President Obama is again calling for an "overhaul" of U.S. infrastructure, this time following the publication of a report showing infrastructure spending could create jobs and help the economy. To supporters, this is a classic "kill two birds with one stone" scenario: modernize the nation's failing, outdated infrastructure while helping the economy. To opponents, however, this is throwing good money after bad; more spending we can't afford doing what the stimulus was already supposed to do.
This Is Why Voters Are Angry "Excuse me, but wasn't this what the stimulus was going to be used for?" asks Commentary's Jennifer Rubin. "We've spent under Bush and Obama a couple of trillion, and we still need to spend more because that amount didn’t cover things we absolutely need?"
- Stimulus Should Already Have Done Some of This, agrees David Dayen
at progressive Firedoglake. But while "it's true that the stimulus
didn't go far enough on infrastructure ... they’re onto this no-brainer
policy now, and it demands support."
That report is here, and it basically repeats the obvious: infrastructure spending is a bargain right now because of low borrowing costs and low labor costs, it would generate a lot of economic activity in sectors that have a lot of excess capacity at the moment, like construction and manufacturing, and it would leave a lasting legacy that would increase productivity and growth for decades. To say nothing of the fact that repairing broken infrastructure in the event of a catastrophe would cost inordinately more than getting it done before something bad occurs.
- This Plan Could Go Further, notes The Washington Monthly's Steve Benen. Obama's current proposal has "real merit, but it's also fairly modest given what's possible and what's needed. ... Remember," he continues, "the price of raw materials is incredibly low right now. Bang for our buck, there hasn't been an opportunity like this one--stretching our infrastructure dollars very far--in a long time."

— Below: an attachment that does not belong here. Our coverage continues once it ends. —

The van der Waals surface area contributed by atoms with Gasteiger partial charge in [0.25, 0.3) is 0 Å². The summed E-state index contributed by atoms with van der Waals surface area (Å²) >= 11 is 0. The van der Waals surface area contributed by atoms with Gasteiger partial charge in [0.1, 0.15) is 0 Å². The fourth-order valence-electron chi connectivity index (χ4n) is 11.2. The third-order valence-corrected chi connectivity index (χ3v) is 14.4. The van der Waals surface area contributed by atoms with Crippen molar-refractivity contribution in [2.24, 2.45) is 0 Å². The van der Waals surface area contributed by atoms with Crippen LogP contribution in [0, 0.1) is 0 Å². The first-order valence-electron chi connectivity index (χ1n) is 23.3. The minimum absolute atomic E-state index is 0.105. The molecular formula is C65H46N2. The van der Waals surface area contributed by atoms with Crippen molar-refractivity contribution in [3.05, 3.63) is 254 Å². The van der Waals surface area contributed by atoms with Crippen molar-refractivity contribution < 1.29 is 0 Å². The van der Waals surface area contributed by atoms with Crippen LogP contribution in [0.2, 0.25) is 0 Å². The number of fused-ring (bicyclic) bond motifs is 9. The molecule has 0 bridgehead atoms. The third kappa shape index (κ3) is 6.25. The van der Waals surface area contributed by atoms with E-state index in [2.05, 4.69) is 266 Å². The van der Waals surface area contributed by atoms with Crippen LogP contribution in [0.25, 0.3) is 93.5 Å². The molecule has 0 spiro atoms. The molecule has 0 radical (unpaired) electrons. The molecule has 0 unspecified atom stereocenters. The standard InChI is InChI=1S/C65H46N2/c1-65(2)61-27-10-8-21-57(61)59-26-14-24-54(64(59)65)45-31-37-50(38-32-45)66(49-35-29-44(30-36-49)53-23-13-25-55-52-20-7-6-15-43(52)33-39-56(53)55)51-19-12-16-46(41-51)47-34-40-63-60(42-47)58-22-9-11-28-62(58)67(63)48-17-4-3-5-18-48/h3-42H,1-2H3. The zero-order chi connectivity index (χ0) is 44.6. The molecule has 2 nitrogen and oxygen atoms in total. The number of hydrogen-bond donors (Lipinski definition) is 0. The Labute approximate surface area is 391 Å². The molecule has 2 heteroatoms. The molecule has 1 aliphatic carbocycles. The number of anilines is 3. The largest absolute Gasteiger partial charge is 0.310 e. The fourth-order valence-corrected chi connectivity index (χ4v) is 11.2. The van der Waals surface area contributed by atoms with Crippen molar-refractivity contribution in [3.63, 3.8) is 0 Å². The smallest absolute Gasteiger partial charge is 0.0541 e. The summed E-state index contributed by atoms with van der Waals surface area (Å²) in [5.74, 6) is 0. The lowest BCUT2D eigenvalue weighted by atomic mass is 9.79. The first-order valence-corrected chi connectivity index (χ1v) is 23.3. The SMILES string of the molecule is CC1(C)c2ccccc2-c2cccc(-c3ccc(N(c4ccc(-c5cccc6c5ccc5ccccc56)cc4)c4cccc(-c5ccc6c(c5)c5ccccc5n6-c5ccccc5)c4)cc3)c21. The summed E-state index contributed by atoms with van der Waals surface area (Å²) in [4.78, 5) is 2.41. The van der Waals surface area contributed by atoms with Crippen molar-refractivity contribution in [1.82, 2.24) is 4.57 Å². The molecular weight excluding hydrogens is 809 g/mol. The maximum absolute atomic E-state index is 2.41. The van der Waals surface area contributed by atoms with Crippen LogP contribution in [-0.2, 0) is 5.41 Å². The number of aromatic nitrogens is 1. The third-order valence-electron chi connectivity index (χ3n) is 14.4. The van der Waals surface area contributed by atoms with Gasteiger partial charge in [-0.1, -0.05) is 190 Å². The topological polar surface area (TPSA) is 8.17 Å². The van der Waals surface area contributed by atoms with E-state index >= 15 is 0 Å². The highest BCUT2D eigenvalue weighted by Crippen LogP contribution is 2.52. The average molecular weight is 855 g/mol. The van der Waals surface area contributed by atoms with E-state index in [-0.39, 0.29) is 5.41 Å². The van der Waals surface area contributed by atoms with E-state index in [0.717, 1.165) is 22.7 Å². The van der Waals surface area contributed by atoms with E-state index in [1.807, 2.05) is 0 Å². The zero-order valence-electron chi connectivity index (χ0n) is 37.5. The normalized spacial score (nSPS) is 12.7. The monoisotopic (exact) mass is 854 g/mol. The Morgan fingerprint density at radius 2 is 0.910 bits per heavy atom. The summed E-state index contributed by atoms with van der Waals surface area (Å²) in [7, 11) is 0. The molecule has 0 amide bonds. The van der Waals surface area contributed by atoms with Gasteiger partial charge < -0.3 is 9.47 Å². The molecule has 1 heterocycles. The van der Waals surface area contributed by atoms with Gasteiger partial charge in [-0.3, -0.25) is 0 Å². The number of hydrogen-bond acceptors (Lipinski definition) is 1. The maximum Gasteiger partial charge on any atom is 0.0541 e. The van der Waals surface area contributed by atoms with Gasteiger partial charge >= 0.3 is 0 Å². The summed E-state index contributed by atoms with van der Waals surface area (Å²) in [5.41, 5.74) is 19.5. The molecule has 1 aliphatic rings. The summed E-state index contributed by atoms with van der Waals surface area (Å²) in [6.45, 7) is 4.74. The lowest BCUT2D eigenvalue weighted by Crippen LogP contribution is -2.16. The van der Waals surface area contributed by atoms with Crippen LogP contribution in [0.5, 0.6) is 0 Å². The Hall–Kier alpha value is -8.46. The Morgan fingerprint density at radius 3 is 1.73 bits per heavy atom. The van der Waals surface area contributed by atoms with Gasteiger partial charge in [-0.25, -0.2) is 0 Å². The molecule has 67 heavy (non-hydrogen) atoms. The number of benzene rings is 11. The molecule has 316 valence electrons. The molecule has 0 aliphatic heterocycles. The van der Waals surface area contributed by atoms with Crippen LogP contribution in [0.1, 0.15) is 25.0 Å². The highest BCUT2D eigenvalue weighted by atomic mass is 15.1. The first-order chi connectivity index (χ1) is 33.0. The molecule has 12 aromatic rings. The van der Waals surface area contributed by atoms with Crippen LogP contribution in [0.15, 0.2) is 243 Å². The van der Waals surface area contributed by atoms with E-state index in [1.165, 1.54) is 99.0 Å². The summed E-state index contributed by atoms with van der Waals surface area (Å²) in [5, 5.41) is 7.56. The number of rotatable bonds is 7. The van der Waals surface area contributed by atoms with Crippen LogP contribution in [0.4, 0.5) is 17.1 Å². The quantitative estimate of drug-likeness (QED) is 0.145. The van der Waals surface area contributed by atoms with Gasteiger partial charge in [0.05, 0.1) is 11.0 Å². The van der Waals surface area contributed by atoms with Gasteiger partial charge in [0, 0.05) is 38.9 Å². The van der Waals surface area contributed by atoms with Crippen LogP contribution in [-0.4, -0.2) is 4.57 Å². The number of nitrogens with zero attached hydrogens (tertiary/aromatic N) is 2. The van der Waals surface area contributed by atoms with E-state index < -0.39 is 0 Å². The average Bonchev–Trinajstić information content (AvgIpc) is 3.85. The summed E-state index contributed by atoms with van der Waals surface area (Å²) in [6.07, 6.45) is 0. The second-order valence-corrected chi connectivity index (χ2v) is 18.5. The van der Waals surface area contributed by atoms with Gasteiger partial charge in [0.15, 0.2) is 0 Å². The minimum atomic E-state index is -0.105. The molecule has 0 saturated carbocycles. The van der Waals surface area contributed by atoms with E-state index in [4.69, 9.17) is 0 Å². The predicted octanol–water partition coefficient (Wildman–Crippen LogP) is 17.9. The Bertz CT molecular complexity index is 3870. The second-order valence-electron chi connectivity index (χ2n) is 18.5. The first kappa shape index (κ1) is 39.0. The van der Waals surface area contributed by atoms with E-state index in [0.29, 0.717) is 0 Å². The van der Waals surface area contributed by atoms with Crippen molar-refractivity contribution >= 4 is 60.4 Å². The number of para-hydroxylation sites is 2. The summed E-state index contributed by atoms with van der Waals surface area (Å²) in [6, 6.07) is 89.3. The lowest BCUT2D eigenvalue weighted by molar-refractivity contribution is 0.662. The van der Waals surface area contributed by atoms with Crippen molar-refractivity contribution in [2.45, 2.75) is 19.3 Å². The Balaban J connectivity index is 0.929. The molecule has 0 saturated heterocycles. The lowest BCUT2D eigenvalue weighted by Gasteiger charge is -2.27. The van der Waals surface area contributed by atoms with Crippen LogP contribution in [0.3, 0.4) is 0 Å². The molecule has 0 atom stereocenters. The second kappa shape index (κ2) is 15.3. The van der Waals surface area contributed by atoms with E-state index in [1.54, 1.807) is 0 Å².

- Why the Time Is Right Andrew Samwick at Capital Gains and Games expands on this theme of "unused factors of production that can be employed on the cheap," making this the "optimal time" for such a project. "The Treasury/CEA report goes on to cite evidence of this," he notes. He also says he's "glad to hear that the definition of infrastructure was broad enough to include more than just transportation networks."
- To Sum Up: Why This Is a Great Idea The Washington Post's Ezra Klein
points out that "this is one sector where the normal deficit objections
simply don't apply," quoting Larry Summers on how "defer[ing]
maintenance" is much like running up a deficit: "Not spending a dollar
on infrastructure repairs today means we'll have to spend it tomorrow,"
and tomorrow, it will be more expensive. Here's Klein's summary of why
this is a good project:
Lots of stimulus programs can create jobs. But infrastructure investment creates the right jobs, for the right people, doing the right things--and at the right time. Or, to say it more clearly, infrastructure investment creates middle-class jobs for workers in a sector with high unemployment and it puts them to work doing something that we actually need done at a moment when doing it is cheaper than it ever will be again.
- Of Course, It Would Have to Get Through Congress The liberal support is tempered with realism. As left-leaning Steve Benen sees it: "Congress is broken, 'spending' is somehow perceived as 'bad,' and
desperately needed infrastructure investments probably won't happen
because Republicans won't let it." In other words, this may not be politically feasible.
This article is from the archive of our partner The Wire.
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